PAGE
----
SLAC Today is available online at:
http://today.slac.stanford.edu
In this issue:
Loop Road Reopens on Monday
Science Today: SSRL - Developing New Ways to Treat Arthritis
Road Between Buildings 33 and 24 Closed Friday
Gear Up: Bike to Work Day is Coming to SLAC
Safety Tip: Electrical Equipment Safety

SLAC Today

Thursday - May 11, 2006

(Photo - Speed Hump)
A speed hump has been installed on Loop Road outside the ROB.

Loop Road Reopens on Monday

More Crosswalks and a Speed Hump Added
by Doug Kreitz

Next Monday, employees arriving through SLAC's main gate will be greeted with an unfamiliar decision: left or right?

Monday marks the full reopening of Loop Road. With major changes to the volume of visitor traffic and pedestrian activity in the area, SLAC has installed more crosswalks and a speed hump on the Loop Road outside the Kavli Building and the Research Office Building (ROB).

Because the Kavli Institute has dual locations at Stanford and SLAC, the lab's newest building will be a meeting place for researchers from both locations. We also expect a significant increase in visitors from other institutions—many of whom will be unfamiliar with SLAC, our traffic patterns, and our hilly terrain. Read more...

(Daily Column - Science Today)

SSRL: Developing New Ways to Treat Arthritis

(Image - arthritis) The structure of TNF, the immune protein that incites inflammatory responses. (Image courtesy of Molly He et al.)

In rheumatoid arthritis and Crohn's disease, the immune system overreacts, provoking excessive inflammation. One method of treatment is to inhibit the immune protein that incites inflammation, called tumor necrosis factor (TNF). Although currently available anti-TNF therapeutics have made a significant difference to patients, they are costly to manufacture and require an IV or injection. Sunesis Pharmaceuticals of South San Francisco, in collaboration with Biogen-Idec, is searching for small molecules that will inhibit TNF. Small molecules can be administered orally and are inexpensive to produce.

A team of scientists from Sunesis used beamline facilities at the Stanford Synchrotron Radiation Laboratory (SSRL) to determine the structure of a potential TNF small-molecule inhibitor. X-ray diffraction studies showed that the small molecule had wormed its way into the center of TNF, where TNF's three sub-units normally join. The small molecule then dislodged one of the three sub-units, completely disrupting TNF. Turning a protein from a trimer (three parts) into a dimer (two parts) is an unusual, but clearly effective, method of inhibiting the action of a molecule.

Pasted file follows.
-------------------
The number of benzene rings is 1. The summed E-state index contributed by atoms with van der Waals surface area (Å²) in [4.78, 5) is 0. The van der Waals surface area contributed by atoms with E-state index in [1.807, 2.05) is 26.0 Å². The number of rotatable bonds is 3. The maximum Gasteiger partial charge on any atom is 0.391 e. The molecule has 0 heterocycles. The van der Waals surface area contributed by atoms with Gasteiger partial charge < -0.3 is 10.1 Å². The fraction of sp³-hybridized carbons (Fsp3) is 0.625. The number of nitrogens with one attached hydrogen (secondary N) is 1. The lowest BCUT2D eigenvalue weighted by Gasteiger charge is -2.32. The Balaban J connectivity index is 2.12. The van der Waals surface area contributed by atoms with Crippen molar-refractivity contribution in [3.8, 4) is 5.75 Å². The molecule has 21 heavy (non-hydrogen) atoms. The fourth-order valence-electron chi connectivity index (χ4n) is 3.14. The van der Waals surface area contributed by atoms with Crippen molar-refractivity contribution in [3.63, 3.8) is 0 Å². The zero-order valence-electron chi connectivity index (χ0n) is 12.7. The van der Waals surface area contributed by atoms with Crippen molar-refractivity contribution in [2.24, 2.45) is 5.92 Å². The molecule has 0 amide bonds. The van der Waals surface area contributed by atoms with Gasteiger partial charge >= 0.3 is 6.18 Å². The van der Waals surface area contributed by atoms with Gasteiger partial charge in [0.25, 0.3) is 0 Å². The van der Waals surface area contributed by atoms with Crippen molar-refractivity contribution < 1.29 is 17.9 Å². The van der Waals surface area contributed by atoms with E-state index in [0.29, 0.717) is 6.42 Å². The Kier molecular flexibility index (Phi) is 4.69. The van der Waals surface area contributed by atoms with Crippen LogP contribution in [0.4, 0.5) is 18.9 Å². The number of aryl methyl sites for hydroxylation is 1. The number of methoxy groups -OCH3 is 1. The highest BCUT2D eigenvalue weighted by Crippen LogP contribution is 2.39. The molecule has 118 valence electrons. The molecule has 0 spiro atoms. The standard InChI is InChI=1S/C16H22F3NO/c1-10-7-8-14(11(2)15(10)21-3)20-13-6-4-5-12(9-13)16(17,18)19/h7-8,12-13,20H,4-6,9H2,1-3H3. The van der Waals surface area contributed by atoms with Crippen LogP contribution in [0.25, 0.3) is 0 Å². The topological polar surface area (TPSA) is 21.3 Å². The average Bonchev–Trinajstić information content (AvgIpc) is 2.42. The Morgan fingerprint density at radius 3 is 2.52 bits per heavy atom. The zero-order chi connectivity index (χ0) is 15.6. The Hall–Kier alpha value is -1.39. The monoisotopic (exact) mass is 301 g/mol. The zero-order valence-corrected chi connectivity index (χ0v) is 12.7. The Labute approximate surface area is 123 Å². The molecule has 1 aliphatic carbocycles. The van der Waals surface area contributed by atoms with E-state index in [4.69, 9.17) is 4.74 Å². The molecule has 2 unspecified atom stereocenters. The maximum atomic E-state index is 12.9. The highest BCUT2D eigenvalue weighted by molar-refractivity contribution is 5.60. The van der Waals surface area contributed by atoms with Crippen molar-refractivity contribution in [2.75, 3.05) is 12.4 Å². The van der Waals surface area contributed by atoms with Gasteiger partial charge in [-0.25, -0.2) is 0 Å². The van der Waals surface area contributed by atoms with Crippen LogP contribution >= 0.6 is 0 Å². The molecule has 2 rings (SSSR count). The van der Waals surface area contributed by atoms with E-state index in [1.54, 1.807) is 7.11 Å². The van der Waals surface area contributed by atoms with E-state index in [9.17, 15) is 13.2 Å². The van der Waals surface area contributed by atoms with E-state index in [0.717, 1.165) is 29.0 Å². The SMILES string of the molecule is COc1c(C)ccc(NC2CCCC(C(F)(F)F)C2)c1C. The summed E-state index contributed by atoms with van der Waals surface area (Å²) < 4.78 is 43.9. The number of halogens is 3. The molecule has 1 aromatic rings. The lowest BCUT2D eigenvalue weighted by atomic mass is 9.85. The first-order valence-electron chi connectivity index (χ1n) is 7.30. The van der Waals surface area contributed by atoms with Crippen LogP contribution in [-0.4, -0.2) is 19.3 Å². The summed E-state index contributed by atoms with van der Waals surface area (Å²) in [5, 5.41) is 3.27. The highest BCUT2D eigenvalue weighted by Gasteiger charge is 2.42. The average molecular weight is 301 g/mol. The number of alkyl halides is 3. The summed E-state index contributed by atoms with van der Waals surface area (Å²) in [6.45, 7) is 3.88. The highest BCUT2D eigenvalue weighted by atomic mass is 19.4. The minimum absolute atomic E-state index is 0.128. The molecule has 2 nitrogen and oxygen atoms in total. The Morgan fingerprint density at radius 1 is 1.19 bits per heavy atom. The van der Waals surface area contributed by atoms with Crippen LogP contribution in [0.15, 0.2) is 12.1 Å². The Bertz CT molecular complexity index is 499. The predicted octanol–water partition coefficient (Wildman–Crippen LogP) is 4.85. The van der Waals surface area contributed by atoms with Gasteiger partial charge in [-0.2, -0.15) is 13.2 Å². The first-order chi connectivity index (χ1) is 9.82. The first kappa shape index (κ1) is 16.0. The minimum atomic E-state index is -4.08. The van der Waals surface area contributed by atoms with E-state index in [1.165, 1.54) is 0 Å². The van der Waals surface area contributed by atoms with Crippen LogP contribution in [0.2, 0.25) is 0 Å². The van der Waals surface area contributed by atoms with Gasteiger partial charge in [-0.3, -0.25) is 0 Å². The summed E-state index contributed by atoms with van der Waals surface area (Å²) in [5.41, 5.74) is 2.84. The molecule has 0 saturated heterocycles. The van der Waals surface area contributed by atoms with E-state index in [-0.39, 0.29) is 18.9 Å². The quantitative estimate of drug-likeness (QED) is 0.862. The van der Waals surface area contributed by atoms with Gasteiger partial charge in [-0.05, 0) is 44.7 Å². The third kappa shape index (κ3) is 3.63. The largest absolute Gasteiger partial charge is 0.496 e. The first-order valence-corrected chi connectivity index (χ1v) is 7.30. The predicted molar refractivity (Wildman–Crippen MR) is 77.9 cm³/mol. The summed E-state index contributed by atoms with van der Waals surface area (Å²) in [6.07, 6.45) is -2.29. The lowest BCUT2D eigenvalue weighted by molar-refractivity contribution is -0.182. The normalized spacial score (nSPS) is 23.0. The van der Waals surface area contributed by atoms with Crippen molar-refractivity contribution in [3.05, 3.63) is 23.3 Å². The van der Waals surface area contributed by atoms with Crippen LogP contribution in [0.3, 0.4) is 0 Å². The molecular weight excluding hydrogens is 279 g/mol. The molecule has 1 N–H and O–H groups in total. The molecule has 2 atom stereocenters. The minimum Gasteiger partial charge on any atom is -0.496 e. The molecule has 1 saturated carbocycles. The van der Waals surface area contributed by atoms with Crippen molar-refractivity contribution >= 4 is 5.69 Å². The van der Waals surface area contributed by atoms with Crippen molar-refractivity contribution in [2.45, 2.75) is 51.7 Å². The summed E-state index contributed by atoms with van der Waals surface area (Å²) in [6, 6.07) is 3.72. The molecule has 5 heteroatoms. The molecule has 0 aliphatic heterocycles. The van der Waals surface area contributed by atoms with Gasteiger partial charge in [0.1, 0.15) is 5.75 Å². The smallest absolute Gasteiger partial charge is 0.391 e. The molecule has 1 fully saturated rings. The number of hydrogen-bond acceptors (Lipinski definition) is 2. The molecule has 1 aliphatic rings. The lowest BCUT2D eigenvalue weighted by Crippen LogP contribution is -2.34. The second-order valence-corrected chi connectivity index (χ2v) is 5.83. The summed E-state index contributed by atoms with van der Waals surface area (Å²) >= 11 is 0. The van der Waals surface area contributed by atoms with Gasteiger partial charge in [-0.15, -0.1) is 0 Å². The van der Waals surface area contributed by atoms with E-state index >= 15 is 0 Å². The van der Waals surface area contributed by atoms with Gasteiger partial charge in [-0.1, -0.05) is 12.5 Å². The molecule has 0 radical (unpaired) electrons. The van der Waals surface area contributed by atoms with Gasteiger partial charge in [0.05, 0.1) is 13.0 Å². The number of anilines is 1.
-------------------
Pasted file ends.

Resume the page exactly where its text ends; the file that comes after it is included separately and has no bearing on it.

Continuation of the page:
This research will help pharmaceutical companies to systematically identify other small molecules that may have even more potent inhibitory effects.

"This compound is an early stage molecule and it may not possess certain necessary properties to become a real small molecule drug," said Sunesis scientist Molly He. "But it serves as a good lead compound to discover better small molecules that utilize the same trimer-disruption mechanism."

Road Between Buildings 33 and 24 Closed Friday

(Image - Map) (Click on image for full map.)

The road between Building 33 and Building 24 will be closed this Friday, May 12, to accommodate the shipping of the GLAST project. The road is expected to reopen Friday evening.

Gear Up: Bike to Work Day is Coming to SLAC

(Image - Bike to Work Day) SLAC will host an energizer station for cyclists on Thursday, May 18, for Bike to Work Day. This will be the 5th year SLAC has set up a table on Sand Hill Road to provide free refreshments, giveaways, and encouragement to cyclists.

The station will be located just outside the lab's main entrance and will be open from 6:30 a.m. to 9:00 a.m.

"For Bike to Work Day, we find folks commuting from as far as San Francisco," said Rick Challman, the cyclist behind SLAC's energizer station. Read more...

Safety Tip: Electrical Equipment Safety

(EEIP Field Representative Critt Taylor) SLAC's new Electrical Equipment Inspection Program (EEIP) ensures that custom or modified electrical equipment does not shock, burn or catch fire when used properly.

All electrical equipment not tested and/or inspected by a nationally recognized testing laboratory (NRTL) like Underwriters Laboratory (UL) must be inspected on-site prior to use.

The SLAC EEIP has representatives trained to inspect, label and document equipment. They can also provide advice throughout the design, manufacturing and installation process. For more information, contact EEIP Program Manager Wayne Linebarger.

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